Picking up from Part 1, we departed from Kingston and headed over to Bodegas RE, (use the google page translate feature to see the page in english or use your espanol!), which is a short but beautiful drive. All on the tour were feeling quite happy at this point. We entered the grounds and were immediately led into their gift shop area, replete with many vintage display items, including a cash register, a treadle sewing machine and floors made of railroad ties. Outdoors they had a grape press and some other non-functional equipment, just for show. Why should all of this matter? It's all part of their philosophy: revelation, recreation and revolution. They take the old ways and make them new again. As a vintage fan, I love everything about it.
Palm trees in the vineyard!
We were shortly led to the vineyard, where we were given an overview of this young winery, established in 2007 by Pablo Morande, who comes from a lineage of winemaking. Our tour guide was kind enough to encourage the customary tasting of the grapes, as they did at Kingston, and similarly, they were sweetened to ripeness, the harvest impending, if not happening at the time were there (mid-March). Our time in the vineyard had to remain brief as the sun was sweltering. Ironic as our guide referenced the cool climate of Casablanca. In that moment, we had to take her word for it.
We adjourned to a cool indoor area next, called the Balsameria. Aged balsamic vinegar. In oak. That was neat. We got to smell the different varieties. There are none for sample or purchase though. No. They are serious about this thing called aging and it will not be ready for 10-20 years. Very impressive! I plan to return for the BV, because if their wine is any testament, it will be high quality.
At last we came to the cellar, where oak and concrete eggs are both being utilized. Bodegas RE is also considered a boutique winery, though their production seems larger than Kingston. They also have many different styles as they are doing some intriguing things with the wine, combining not only grapes, but re-naming their wines as such, for example, the Chardonnoir, which is you guessed it: Chardonnay and Pinot Noir. No skin contact, so it's not pink. Fun, right? Also delicious.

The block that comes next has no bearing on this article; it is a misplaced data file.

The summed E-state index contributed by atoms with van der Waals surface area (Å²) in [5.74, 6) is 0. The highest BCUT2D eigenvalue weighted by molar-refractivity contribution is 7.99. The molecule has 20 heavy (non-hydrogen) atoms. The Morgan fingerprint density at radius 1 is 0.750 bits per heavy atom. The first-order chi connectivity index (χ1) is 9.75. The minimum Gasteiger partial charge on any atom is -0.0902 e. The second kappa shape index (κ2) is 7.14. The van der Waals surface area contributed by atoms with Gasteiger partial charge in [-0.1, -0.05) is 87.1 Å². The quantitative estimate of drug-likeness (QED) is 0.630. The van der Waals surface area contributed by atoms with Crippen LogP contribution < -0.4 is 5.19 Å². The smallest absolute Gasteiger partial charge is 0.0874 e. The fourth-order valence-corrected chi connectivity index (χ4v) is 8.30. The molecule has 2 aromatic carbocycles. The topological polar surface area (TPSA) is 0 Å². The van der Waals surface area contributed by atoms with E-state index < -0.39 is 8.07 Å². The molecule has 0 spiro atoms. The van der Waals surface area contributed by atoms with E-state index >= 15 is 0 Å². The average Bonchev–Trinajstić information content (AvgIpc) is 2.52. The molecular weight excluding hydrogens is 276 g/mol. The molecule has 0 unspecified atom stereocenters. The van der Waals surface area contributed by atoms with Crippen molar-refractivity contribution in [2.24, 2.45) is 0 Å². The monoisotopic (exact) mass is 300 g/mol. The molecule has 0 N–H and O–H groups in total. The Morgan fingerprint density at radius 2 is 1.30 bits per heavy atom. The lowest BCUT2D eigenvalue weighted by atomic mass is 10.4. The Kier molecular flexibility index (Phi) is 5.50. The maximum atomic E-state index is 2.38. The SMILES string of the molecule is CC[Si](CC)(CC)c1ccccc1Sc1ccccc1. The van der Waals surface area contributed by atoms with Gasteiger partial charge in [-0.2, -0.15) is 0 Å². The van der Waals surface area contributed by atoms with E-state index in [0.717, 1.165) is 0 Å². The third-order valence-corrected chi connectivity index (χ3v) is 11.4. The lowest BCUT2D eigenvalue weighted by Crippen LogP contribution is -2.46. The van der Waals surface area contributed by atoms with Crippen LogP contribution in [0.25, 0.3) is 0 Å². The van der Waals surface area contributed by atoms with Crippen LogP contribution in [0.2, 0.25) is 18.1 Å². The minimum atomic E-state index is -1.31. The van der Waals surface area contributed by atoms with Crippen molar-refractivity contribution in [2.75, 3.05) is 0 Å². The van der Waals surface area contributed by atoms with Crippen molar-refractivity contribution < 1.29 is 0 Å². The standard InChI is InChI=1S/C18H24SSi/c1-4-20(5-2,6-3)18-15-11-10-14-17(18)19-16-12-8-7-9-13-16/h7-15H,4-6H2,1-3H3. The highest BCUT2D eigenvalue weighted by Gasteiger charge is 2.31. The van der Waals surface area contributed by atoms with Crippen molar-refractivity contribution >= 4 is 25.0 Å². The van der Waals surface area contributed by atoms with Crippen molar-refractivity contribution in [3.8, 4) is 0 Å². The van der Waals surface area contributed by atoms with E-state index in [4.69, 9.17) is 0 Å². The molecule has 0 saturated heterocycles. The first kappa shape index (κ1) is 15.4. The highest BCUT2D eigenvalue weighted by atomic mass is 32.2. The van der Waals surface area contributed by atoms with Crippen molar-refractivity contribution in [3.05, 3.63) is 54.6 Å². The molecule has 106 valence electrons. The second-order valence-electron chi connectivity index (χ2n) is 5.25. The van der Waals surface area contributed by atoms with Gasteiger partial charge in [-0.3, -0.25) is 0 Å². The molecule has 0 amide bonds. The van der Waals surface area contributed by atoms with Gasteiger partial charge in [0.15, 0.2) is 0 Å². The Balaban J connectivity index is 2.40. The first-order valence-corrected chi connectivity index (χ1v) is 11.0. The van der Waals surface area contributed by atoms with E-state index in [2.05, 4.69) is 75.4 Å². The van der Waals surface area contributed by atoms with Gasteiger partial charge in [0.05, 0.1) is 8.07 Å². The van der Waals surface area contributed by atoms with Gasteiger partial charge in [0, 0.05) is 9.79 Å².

We tasted a few different things, white, red and a tinge of pink. My partner and I really liked the 2009 Vigno by Vina Roja. It is 100% Carignan, which is not usually my bag, but this wine is exquisite. We ended up purchasing a bottle for us to keep and another for a wedding gift for our friends. We bought some other bottles to take back and share with our fellow travelers in Santiago, including the "Syranoir" (as it sounds, Syrah and Pinot Noir). Bodegas RE is seriously worth visiting and spending time at. The wine is pro and they have a cool concept. You will be grateful that you did. As North Americans, we have such limited access to all of the amazing small production wine from Chile. These tours are a means to cultivating your knowledge and broadening your wine purchases. The tour is worth it's weight in....wine. I had to. Cheers!
After the Balsameria we did actually see a room with some other fruit liqueurs that they are trying out. They have cherries or lemon rind. Apparently the technique to create these alcoholic beverages is also quite old, and many people make it home, offering it to guests, just a tiny portion, as it is rather potent (read boozy). We did not taste, which was fine enough for me, as I had one thing on the brain. My favorite snack.
To the left is the Cabergnan which is....pop quiz.......70% Cabernet Sauvignon and 30% Carignan. You will also note that the grapes are from Maule Valley, thus not all of the wine at Bodegas RE is made from grapes sourced from Casablanca Valley.
We really enjoyed the wine here. They also had a spread of edibles: cheese, breads with their olive oil (sold in gift shop) for dipping, olives, veggie chips (also sold in the gift shop). The noshing was needed at that point in the day. It was all vegetarian, BTW.